Sure, I’m not 30 yet, but I still find this post very uplifting. It’s all too easy to just shrug and say, “Well, I haven’t started saving yet, and I can’t.” But it’s important to figure out a way to do it, and 30 is definitely not too late. 🙂

  2. Thank you for the link! And I greatly appreciate the more realistic math in this post 🙂 You are so sensible; I always love your posts because you never beat around the bush about math or excuses, but you do it with humor and compassion and humanity. I’m looking forward to your book!

  3. Susan

    This legitimately makes me feel so much better. I still have two years before I turn 30 but I only recently got into a job that paid more than minimum wage. On top of my employer automatically taking out pension contributions I’m putting the same amount into a TFSA so I’m pretty close to $1000/month on average.
    I am planning on pushing a Masters in the future but I’m using the time now to make sure I can put away the funds in addition to my current savings plan.

    • Beth

      What do you do that your job is putting away $1,000 a month?!

      • Bridget Casey (Author)

        Anyone earning $50,000+ per year can do this assuming the rest of their financial house is in order.

        If you have lots of debts you will need to earn $60,000 or $70,000+ but it’s still doable.

        • Beth

          I guess that makes sense. I also read it wrong the first time – thinking what your work puts in is 1,000 a month. Mine puts less then that a year so I was floored. Time for a new job! 😉

  4. Jordan

    Are you sure the 20’s are perhaps the most expensive decade in your life?

    I get the point or the article about saving early but I am not sure I get the grasp of where you get expensive in terms of spending particularly when it comes to mortgages, kids, RESP contributions, RRSP contributions, TFSA contributions, day to day spending and on and on.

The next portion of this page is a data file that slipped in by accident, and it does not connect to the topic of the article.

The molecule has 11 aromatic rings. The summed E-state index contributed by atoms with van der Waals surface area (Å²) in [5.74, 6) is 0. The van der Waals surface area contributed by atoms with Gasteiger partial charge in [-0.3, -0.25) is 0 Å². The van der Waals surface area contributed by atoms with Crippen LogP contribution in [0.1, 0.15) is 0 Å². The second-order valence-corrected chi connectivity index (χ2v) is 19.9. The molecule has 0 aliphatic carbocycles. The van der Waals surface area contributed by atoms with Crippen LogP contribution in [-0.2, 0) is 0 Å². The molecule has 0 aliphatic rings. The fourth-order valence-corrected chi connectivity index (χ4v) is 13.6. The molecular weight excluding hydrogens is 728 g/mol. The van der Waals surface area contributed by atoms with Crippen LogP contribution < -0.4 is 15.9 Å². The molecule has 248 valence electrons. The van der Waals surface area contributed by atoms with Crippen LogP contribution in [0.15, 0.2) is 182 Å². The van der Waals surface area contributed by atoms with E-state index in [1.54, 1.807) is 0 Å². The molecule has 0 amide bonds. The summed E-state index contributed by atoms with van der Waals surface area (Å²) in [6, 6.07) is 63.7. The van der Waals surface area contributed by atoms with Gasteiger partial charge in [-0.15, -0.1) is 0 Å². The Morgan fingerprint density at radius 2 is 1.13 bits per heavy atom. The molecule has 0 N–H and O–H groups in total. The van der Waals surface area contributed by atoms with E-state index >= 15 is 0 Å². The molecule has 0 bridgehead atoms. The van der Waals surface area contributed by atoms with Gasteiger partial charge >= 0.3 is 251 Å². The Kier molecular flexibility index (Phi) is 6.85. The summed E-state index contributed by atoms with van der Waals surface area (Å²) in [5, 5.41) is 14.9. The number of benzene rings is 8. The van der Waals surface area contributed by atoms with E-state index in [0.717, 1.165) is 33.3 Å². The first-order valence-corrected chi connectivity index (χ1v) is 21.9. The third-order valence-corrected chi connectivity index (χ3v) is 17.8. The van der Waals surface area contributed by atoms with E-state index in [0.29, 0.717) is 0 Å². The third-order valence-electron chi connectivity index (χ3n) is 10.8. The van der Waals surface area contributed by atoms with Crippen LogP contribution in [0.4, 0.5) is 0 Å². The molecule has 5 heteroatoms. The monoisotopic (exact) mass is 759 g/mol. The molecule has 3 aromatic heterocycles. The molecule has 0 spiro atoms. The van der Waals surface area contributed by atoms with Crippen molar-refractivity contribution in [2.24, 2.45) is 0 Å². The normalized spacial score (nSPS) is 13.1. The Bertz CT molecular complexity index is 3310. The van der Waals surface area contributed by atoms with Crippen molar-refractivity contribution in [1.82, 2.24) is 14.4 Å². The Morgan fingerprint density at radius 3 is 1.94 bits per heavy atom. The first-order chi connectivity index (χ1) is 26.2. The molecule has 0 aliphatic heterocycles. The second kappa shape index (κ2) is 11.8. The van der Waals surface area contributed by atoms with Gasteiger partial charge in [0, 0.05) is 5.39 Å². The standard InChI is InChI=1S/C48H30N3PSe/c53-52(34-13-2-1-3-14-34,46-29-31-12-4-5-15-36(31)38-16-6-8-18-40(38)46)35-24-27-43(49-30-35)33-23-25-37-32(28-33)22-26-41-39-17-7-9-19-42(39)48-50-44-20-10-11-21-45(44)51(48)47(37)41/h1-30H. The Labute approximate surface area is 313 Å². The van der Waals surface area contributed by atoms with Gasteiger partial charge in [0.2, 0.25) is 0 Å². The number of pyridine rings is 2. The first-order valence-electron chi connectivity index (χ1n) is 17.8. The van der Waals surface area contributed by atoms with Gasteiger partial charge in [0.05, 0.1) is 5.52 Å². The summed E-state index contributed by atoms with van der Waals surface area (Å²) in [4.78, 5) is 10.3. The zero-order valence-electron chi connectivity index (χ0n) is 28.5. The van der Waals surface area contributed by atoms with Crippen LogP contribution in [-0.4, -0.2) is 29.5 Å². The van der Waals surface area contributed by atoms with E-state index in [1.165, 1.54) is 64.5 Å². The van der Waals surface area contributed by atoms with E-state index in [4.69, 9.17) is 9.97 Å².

With this article I am not sure that you have context of the financial life cycle people go through. I must admit, I very much agree with where you are at this point in time and how you plan to get ahead, but do question the future being a 20 something.

    Just my questions that I to pose to you as you mention you are just getting married and don’t have kids and don’t have a house.

    I admire your blog and where you are at. I was much in the same place where I was your age. Now being almost 35 I can tell you that my 20’s we no where near as expensive adn nor did I save no where near as much.

    Just my thoughts.

    • Bridget (Author)

      In your twenties, you have the cost of your education coupled with the lowest salary you’ll ever learn in your lifetime. I spent nearly $100,000 on tuition, fees, and books in my twenties, and some years I didn’t even earn more than $10,000. Compare this to my 30’s where I’m unlikely to fall below $75,000/yr and don’t have to pay tuition anymore.

      Other major expenses like a wedding or putting a down-payment on a home are huge financial burdens for 20-somethings, especially on their aforementioned low salaries. At least in your 30s you’re settled into your home, see high earning power from your career, and have a headstart in savings.

      • Perhaps you are correct. Perhaps you are not. When I look about what you wrote, 100K in tuition is a choice and many others don’t spend anywhere near that much. Your 20’s don’t have to be as expensive for education, weddings, salaries, savings etc. Many can and do with less. What I am saying is that your own personal situation has made your 20’s the most expensive decade for you at this time.

        Things change. Being 34 now, I once too thought it was expensive in my 20’s. Nearly half way through my 30’s now has definitely been more expensive based on my own choices. For sure a mortgage, wife and kid have added up to the expense.